Plans for a family life, or sex education, program are expected to be at the top of the Alexandria School Board's agenda later this month when board members are expected to direct school staff to begin preparations for instituting the program in September 1982.
At its meeting last week, the board heard little opposition to a recommendation that family life program be adopted. And from all indictions, the board will approve a plan at its meeting June 24 that will pave the way for setting up a course for eighth graders beginning in the fall of 1982.
The relative quiet in Alexandria was in sharp contrast to neighboring Fairfax County, where sex education proposals have brought strident opposition. After several months of debate, the Fairfax school board recently adopted an expanded sex education program.
Based on the experience in Fairfax County, Muriel W. Test, who headed a special committee on sex education that reported to the Alexandria school board at its meeting last Wednesday, was braced for a brouhaha.
"I don't know what to say," she said after the routine, 10-minute discussion of her report at a board work session. "It's unusual to me. We've been reading the paper about Fairfax (County). It's just so different here."
The 10-member Family Life Education Advisory Committee, appointed by the school board in January, met 13 times and interviewed community leaders, clergy and parents. Its brief report to the board last week concluded that Alexandrians want a family life program and recommended that such a course be instituted for eighth graders in September 1982.
"We'll probably follow very closely the recommendations of the committee," board chairman Shirley N. Tyler said after the meeting. "No one even called individual board members to complain."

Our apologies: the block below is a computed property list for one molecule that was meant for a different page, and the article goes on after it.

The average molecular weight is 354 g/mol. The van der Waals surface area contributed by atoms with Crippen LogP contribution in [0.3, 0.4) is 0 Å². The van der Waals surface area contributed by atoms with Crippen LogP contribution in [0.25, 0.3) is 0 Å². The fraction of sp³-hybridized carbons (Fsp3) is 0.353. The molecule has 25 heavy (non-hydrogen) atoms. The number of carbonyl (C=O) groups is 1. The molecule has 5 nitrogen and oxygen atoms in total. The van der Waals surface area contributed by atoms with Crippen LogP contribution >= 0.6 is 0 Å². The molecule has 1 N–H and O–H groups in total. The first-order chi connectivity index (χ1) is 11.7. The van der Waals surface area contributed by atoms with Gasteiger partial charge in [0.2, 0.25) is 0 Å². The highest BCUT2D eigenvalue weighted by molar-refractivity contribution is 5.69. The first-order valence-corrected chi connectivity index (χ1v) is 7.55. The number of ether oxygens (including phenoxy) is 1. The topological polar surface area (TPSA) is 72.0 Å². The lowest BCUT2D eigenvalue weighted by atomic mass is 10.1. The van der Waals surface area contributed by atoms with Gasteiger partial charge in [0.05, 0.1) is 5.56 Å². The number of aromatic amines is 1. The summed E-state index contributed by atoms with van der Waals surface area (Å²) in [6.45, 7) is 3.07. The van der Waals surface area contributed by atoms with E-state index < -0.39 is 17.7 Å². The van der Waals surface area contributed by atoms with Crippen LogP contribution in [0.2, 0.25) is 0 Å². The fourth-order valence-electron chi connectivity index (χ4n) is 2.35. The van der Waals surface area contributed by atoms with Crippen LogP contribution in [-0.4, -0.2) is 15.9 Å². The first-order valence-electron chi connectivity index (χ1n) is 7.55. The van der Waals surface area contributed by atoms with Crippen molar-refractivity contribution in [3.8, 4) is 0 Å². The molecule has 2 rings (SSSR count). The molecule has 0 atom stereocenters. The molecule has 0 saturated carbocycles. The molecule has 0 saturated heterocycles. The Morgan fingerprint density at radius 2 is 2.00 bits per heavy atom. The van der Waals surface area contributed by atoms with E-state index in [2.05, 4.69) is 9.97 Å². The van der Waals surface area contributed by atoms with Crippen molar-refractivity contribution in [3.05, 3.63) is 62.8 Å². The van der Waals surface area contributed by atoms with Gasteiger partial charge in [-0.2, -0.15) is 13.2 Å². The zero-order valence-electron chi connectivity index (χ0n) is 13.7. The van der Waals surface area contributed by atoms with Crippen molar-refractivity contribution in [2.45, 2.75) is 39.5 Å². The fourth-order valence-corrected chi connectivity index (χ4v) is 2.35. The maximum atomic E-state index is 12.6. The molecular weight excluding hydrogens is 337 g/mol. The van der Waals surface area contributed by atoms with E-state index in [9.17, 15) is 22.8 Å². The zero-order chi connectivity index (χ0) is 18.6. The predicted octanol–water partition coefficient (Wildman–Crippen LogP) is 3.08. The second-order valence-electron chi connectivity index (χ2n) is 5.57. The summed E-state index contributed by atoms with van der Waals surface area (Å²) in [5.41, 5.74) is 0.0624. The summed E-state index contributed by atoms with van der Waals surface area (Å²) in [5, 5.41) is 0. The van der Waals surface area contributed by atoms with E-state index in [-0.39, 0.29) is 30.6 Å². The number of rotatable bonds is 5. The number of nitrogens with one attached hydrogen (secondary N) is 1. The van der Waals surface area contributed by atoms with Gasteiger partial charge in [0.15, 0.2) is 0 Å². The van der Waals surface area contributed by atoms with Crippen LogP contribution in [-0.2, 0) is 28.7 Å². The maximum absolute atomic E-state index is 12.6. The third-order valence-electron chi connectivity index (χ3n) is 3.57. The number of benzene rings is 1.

Board member Lou Cook reiterated Tyler's comments and said she planned to seek approval for developing a specific program. "I don't feel like following the route taken by Fairfax County," she said, "discussing it endlessly and adopting it anyway."
The family life report did not discuss specific subject matter that would be included in the course. Instead, it suggested that two or three teachers from each of the two junior highs in Alexandria write proposed curriculum next year, with the help of outside consultants. The school board then would have to review the curriculum before actually approving it.
The committee, however, did make some generl recommendations: That the course be required for all students, unless parents request exemptions; that sex education be taught in coeducational classes; that students who pass the course be given science credit.
"I have no doubt that this curriculum is necessary in the school system," said board member J. Harvey Harrison Jr., who then asked rhetorically, "but what about a value system to go with it?"
John O. Peterson, another board member, said he was distressed that the course would be taught only in the eighth grade at first, rather than at all levels. The advisory panel recommended that a course for kindergarten through 12th grade be developed over the next five years.
"At the moment, I'm not sold on the eighth grade course," Peterson said, "especially if it displaces one of the current required courses."
Two members of the audience also commented on the issue, but neither opposed the plan.
Wendy Schwab, a 16-old-junior at T.C. Williams High School and the only student who attended many of the advisory committee meetings, said she was in favor of the new course.
The other speaker, Richard Dwyer, who said he was an interested citizen and former PTA member, expressed only slight reservations.
"The important thing," he said, "is that parents not be undermined."